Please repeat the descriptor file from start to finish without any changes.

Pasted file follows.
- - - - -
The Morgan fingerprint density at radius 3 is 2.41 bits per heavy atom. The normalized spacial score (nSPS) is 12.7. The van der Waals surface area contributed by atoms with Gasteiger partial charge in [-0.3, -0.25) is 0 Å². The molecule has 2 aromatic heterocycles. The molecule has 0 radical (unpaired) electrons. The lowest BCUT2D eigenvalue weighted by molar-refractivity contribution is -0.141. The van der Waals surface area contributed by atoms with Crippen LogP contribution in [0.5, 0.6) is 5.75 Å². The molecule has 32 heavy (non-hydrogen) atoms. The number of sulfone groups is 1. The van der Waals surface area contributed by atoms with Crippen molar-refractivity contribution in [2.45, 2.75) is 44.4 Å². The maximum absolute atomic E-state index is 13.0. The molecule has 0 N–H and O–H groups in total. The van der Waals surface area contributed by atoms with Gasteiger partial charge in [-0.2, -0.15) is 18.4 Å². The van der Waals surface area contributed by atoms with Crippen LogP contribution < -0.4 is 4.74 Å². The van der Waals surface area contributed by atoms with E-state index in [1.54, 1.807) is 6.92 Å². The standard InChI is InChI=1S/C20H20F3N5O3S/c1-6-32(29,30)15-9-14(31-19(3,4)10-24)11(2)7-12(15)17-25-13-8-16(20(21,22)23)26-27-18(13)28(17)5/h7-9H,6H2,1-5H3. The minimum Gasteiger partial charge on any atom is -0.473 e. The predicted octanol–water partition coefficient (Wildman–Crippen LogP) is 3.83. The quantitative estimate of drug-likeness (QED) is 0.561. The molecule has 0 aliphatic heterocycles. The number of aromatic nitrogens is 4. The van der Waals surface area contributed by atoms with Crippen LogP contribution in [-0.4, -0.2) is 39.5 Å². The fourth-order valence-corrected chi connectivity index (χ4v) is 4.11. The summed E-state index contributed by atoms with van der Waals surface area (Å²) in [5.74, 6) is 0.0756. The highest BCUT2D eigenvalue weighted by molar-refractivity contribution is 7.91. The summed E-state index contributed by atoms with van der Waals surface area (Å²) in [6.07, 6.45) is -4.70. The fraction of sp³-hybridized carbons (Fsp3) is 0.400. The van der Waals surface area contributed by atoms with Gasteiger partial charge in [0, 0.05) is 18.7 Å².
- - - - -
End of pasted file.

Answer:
The Morgan fingerprint density at radius 3 is 2.41 bits per heavy atom. The normalized spacial score (nSPS) is 12.7. The van der Waals surface area contributed by atoms with Gasteiger partial charge in [-0.3, -0.25) is 0 Å². The molecule has 2 aromatic heterocycles. The molecule has 0 radical (unpaired) electrons. The lowest BCUT2D eigenvalue weighted by molar-refractivity contribution is -0.141. The van der Waals surface area contributed by atoms with Crippen LogP contribution in [0.5, 0.6) is 5.75 Å². The molecule has 32 heavy (non-hydrogen) atoms. The number of sulfone groups is 1. The van der Waals surface area contributed by atoms with Crippen molar-refractivity contribution in [2.45, 2.75) is 44.4 Å². The maximum absolute atomic E-state index is 13.0. The molecule has 0 N–H and O–H groups in total. The van der Waals surface area contributed by atoms with Gasteiger partial charge in [-0.2, -0.15) is 18.4 Å². The van der Waals surface area contributed by atoms with Crippen LogP contribution < -0.4 is 4.74 Å². The van der Waals surface area contributed by atoms with E-state index in [1.54, 1.807) is 6.92 Å². The standard InChI is InChI=1S/C20H20F3N5O3S/c1-6-32(29,30)15-9-14(31-19(3,4)10-24)11(2)7-12(15)17-25-13-8-16(20(21,22)23)26-27-18(13)28(17)5/h7-9H,6H2,1-5H3. The minimum Gasteiger partial charge on any atom is -0.473 e. The predicted octanol–water partition coefficient (Wildman–Crippen LogP) is 3.83. The quantitative estimate of drug-likeness (QED) is 0.561. The molecule has 0 aliphatic heterocycles. The number of aromatic nitrogens is 4. The van der Waals surface area contributed by atoms with Crippen LogP contribution in [-0.4, -0.2) is 39.5 Å². The fourth-order valence-corrected chi connectivity index (χ4v) is 4.11. The summed E-state index contributed by atoms with van der Waals surface area (Å²) in [5.74, 6) is 0.0756. The highest BCUT2D eigenvalue weighted by molar-refractivity contribution is 7.91. The summed E-state index contributed by atoms with van der Waals surface area (Å²) in [6.07, 6.45) is -4.70. The fraction of sp³-hybridized carbons (Fsp3) is 0.400. The van der Waals surface area contributed by atoms with Gasteiger partial charge in [0, 0.05) is 18.7 Å².